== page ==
Monday, October 25, 2010

Author Interview with Ana Claudia Antunes

What has been your biggest influence on becoming a writer?
My biggest influence I should say it was my colleagues at school who would enjoy so much reading my poems made to each one of them in their annual diaries that I decided I should devote my life writing to keep people cheering, laughing, crying or doing that all together, so that I would keep my flowing of inspiration on hand.

And of course all those voices as well that kept talking in my head, all those characters eager to tell their own stories and have a life of their own.

How did you feel when you got your first publishing contract?
I jumped one foot, than I made a pirouette—I’m a former Ballet dancer so no big deal about it…just kidding!—I was actually so thrilled that I couldn’t stop smiling for a month or so.

What makes a book great in your eyes?
The one that can make me shed a tear or two, also laugh about in the funny parts, or make me really believe that it’s happened in the real life, or should have for it is too beautiful to be left out without being lived.

What is the biggest piece of your advice you can give a beginning writer?
Keep moving that pen, always keep writing and keep dreaming. You can make it. You made this far and you can go a long, long way. And bear in mind the beauty of this all is just to create something you feel it’s worth living for.

Do you have any guilty pleasures?
When I am on vacation and I overeat chocolate or too many sweet bread and the next morning I will have to put that bikini and go to the beach, argh, what a feeling!

What influences your writing? And why?
Anything, or everything. I just get inspired with the slightest pieces of idea, and that’s such a blessing…no, who am I kidding, writing is one hundred percent transpiration. You got to work really hard to make a good piece that works.

Name one thing readers don’t know about you.
Only one? I guess it would be…nope, I know guess if they really read my books they would pretty much know too much about me… Now I’m ashamed…ashamed and scared! *Hahaha*

What are you working on now?
I’m starting a screenplay for a movie, that would be about my novel The Pierrot’s Love a thriller, paranormal mystery that will keep my—and hopefully my readers—hair up for a while.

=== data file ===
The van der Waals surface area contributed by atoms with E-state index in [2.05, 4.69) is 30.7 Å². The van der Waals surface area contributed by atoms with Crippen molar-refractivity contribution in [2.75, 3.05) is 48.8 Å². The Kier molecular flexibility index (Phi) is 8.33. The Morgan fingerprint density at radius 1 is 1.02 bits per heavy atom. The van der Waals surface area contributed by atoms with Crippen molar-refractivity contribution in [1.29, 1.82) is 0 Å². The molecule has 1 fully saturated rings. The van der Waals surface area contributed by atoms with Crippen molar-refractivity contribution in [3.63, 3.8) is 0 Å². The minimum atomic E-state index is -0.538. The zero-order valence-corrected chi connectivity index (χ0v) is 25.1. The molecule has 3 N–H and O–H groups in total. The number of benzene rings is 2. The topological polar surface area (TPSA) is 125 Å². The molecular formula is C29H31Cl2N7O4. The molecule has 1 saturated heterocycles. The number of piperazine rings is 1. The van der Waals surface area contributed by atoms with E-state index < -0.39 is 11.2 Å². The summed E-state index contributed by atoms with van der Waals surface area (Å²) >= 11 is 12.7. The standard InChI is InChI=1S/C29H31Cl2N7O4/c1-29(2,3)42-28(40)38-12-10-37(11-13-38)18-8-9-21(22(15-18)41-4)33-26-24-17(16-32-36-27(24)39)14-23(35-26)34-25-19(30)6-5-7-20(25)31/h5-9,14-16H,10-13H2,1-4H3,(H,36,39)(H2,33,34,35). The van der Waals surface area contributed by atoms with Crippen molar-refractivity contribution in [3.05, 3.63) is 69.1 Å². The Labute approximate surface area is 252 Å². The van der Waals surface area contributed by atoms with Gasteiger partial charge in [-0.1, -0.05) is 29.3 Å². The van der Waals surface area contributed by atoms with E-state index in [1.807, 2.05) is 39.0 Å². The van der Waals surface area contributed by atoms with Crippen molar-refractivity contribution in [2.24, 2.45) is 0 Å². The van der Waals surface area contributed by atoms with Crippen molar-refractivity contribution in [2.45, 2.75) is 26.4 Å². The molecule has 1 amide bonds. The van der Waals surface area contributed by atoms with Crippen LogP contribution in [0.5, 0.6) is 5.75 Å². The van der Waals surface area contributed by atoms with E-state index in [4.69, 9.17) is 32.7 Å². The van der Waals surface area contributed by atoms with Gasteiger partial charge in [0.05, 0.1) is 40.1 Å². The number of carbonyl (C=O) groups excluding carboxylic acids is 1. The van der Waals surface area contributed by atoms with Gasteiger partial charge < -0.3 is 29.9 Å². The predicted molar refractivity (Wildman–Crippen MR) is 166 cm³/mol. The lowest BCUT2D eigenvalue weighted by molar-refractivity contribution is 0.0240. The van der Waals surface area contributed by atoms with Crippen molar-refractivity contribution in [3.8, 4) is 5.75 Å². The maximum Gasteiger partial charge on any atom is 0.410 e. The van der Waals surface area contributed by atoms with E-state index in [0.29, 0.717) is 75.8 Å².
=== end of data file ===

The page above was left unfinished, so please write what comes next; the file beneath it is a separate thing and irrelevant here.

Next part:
Who is your favorite all-time author?
Marguerite Yourcenar.

Are love scenes easy/difficult to write?
I should ask the same question about real life, aren’t they simply magnificent to describe? So, yes, yes, they are!

Do you write in one genre or several different ones? And why?
I write too many different stories with too-diverse characters to keep myself labeled in one genre only. Too many stories to tell, each of them with subtle tones and specific plots so that all of them would differentiate from one another.

If you could be anywhere right now, where would you be?
I would be in New Zealand, filming my script and making that movie I so wished for.

How do you deal with the dreaded writer’s block?
Writer’s block? Really? What is that? No, that rarely passes through my mind. I am too busy writing the stories that keep coming in my head to care about any wall at all.

Do you have another career besides writing? What is it?
I am a writer, illustrator, dancer, choreographer, photographer, cinematographer, biographer and any other offer I would just love it!

What’s your biggest reward in being a writer?
Just to be able to tell stories and hear or read people saying that they enjoy them, or that they laughed or cried over the lives that you created—or not—that’s for me such bliss!

To date, which is your favorite story? Which one did you have the most fun writing?
It was a book I wrote in Spanish Riñas de una Niña Teñida for I pretty much made her do things that I think she wouldn’t even think of doing. The best part of being a writer is when your characters hate you for making them do what they do and all of what you make of them.